To me there's nothing future now, but death:
Then come and let me gloom upon the past.-
I'll sleep no more, until I sleep for ever:
When I slept last, I heard Adherbal scream.
I'll sleep no more! I'll think until I die:
My eyes shall pore upon my miseries,
Until my miseries shall be no more.
Yet wherefore did he scream? Why, I have heard
His living scream,—it was not half so frightful.
Whence comes the difference? When the man was living,
Why, I did gaze upon his couch of torments
With placid vengeance, and each anguished cry
Gave me stern satisfaction. Now he's dead,
And his lips move not; yet his voice's image
Flashed such a dreadful darkness o'er my soul,
I would not mount Numidia's throne again,
Did every night bring such a scream as that.
Oh, yes, 'twas I that caused that living one,
And therefore did its echo seem so frightful.
If 'twere to do again, I would not kill thee;
Wilt thou not be contented?-But thou say'st,
"My father was to thee a father also;
He watched thy infant years, he gave thee all
That youth could ask, and scarcely manhood came
Than came a kingdom also: yet didst thou-”
Oh, I am faint!-they have not brought me food-
How did I not perceive it until now?
Hold,-my Numidian cruse is still about me-
No drop within-Oh, faithful friend! companion
Of many a weary march and thirsty day,
'Tis the first time that thou hast failed my lips.-
Gods! I'm in tears!-I did not think of weeping.
Oh, Marius, wilt thou ever feel like this?-
Ha! I behold the ruins of a city;
And on a craggy fragment sits a form
That seems in ruins also: how unmoved,
How stern he looks! Amazement! it is Marius!
Ha! Marius, think'st thou now upon Jugurtha?
He turns! he's caught my eye! I see no more!
XI.-THE GREEK MYTHOLOGY.
The following extract from the "Excursion" details with remarkable "philosophical truth and poetical beauty" the mode in which abstract ideas came to be regarded by the imaginative Greek as tangible forms, and the fancies of the mind turned into the shapes of gods and goddesses.
William Wordsworth was a native of Cockermouth, in Cumberland. He was an intimate friend of Coleridge and Southey, and on the death of the latter in 1843 he succeeded to the Laureateship. Born 1770; died 1850.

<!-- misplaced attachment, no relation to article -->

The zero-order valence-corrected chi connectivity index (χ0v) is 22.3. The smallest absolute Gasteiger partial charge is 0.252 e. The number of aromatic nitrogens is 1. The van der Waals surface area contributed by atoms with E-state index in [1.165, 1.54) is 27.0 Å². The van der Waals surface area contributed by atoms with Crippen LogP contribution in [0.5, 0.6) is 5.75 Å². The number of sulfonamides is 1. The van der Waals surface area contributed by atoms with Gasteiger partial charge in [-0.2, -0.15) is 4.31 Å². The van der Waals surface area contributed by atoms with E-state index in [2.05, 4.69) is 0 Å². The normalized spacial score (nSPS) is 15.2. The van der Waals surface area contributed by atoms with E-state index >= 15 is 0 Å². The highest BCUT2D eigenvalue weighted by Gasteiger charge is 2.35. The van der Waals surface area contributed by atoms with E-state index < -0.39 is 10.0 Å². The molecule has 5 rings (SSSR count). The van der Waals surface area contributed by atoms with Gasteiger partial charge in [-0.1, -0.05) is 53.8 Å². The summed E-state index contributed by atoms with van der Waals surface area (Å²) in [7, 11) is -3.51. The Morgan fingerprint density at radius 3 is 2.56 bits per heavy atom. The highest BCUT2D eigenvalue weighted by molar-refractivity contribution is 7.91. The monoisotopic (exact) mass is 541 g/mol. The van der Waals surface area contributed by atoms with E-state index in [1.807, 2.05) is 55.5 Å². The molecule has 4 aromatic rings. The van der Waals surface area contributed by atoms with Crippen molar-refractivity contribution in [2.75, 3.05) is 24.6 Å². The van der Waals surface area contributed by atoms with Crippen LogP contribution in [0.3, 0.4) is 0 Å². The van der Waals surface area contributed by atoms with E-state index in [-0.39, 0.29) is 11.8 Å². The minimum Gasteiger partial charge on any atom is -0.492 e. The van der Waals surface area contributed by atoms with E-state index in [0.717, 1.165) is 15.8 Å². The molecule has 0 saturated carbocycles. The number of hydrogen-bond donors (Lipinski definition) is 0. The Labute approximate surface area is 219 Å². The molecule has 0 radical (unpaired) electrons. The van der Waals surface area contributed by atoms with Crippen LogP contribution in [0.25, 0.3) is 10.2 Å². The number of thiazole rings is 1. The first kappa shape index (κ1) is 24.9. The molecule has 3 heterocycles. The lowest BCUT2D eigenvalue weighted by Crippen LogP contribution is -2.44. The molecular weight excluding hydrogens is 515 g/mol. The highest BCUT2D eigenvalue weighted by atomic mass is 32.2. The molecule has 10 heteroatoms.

THE lively Grecian, in a land of hills,
Rivers and fertile plains, and sounding shores,
Under a cope of sky more variable,
Could find commodious place for every god,
Promptly received, as prodigally brought,
From the surrounding countries, at the choice
Of all adventurers. With unrivalled skill,
As nicest observation furnished hints
For studious fancy, his quick hand bestowed
On fluent operations a fixed shape;
Metal or stone, idolatrously served.
And yet triumphant o'er this pompous show
Of art, this palpable array of sense,
On every side encountered; in despite
Of the gross fictions chanted in the streets
By wandering rhapsodists; and in contempt
Of doubt and bold denial hourly urged
Amid the wrangling schools-a SPIRIT hung,
Beautiful region, o'er thy towns and farms,
Statues and temples, and memorial tombs.
In that fair clime, the lonely herdsman, stretched
On the soft grass through half a summer's day,
With music lulled his indolent repose;
And in some fit of weariness, if he,
When his own breath was silent, chanced to hear
A distant strain, far sweeter than the sounds
Which his poor skill could make, his fancy fetched
Even from the blazing chariot of the sun
A beardless youth, who touched a golden lute
And filled the illumined groves with ravishment.
The nightly hunter, lifting a bright eye
Up towards the crescent moon, with grateful heart
Called on the lovely wanderer, who bestowed
That timely light, to share his joyous sport.
And hence a beaming goddess with her nymphs,
Across the lawn and through the darksome grove
(Not unaccompanied with tuneful notes
By echo multiplied from rock or cave)
Swept in the storm of chase; as moon and stars
Glance rapidly along the clouded heaven,
When winds are blowing strong. The traveller slaked
His thirst from rill or gushing fount, and thanked
The Naiad. Sunbeams, upon distant hills